Thursday, January 22, 2015

Early Music Festival, Week Two

Week Two of the Cincinnati Early Music Festival will be full of surprises. This week is full of new stuff.

Sunday Feb 8 brings us to Terrace Park for our friends at the Bach Vespers.  The Cincinnati Camerata will be joining the Cincinnati Bach Ensemble to perform Bach’s Ach Gott, wie manches Herzeleid, BWV 3. Oh God, how much heartache, is an Epiphany cantata.

Then that same night at 8pm we’ll move things over to the Northside Tavern for the annual Classical Revolution Early Music Edition. You never know what you’ll get, but groups have been lining up for the chance to play in the back room.

Ludwig Senfl
Tuesday Feb 10 we’ll be back at Christ Church Cathedral downtown for another tasty Live at Lunch around noontime.  This week we’ll hear from Consort in the Egg, a group that focuses on recorders and other winds, but embraces all music from the mid-Renaissance.  This performance will feature music of Ludwig Senfl and some of his contemporaries.

Cristobal de Morales
Wednesday Feb 11 offers a perfect remedy for your hump day. Get yourself over to Old St. Mary’s in Over-the-Rhine and enjoy a unique performance of the Missa Ave Maria by Cristรณbal de Morales.  Perhaps the greatest Spanish composer of his time, c1500-1553, Morales composed only sacred music and was honored by the Vatican as the greatest church composer between Josquin and Palestrina. The entire Mass will be sung as written, a rarity in performance, by the Vicars Choral, an ensemble of eight men's voices. There will also be motets by Victoria and some Gregorian chant. If a cappella Renaissance polyphony sung in Cincinnati’s oldest church doesn’t get you through the week, you need to examine your lifestyle choices.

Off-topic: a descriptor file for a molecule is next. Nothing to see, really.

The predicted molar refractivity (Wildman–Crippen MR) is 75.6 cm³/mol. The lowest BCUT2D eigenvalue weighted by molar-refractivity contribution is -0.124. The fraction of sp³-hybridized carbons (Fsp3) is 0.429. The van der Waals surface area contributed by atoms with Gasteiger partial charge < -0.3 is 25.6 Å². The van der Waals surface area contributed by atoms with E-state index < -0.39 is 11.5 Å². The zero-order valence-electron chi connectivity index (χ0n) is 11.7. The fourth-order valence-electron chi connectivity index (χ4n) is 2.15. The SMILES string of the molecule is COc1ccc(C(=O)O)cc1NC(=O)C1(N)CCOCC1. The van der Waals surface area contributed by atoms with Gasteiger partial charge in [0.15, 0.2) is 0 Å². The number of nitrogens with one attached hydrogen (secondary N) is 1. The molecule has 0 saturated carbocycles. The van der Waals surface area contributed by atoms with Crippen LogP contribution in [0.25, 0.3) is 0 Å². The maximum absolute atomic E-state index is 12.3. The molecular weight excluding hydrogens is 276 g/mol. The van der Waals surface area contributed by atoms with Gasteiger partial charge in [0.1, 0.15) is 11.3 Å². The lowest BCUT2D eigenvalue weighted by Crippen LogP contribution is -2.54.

Saturday Feb 14 is Valentine’s Day, and we’ve got two ways to celebrate. First, at 2:00 in the afternoon, the Cincinnati Harper’s Robin will treat us to unexpected music on unfamiliar instruments.  An ensemble of lever harps makes for a sound evocative of the harp-loving days of the 13th century.  Look for music from across northern Europe from the earliest times.
And that evening we welcome the return of Cantantes Camarae.  The title of this concert is my personal favorite from this year’s Festival:  Sundrie Songs of a Lovely Nature.  Something we could all use more of, in my opinion.  The focus this year is on Love, a favorite topic for Renaissance tunesmiths.

No comments: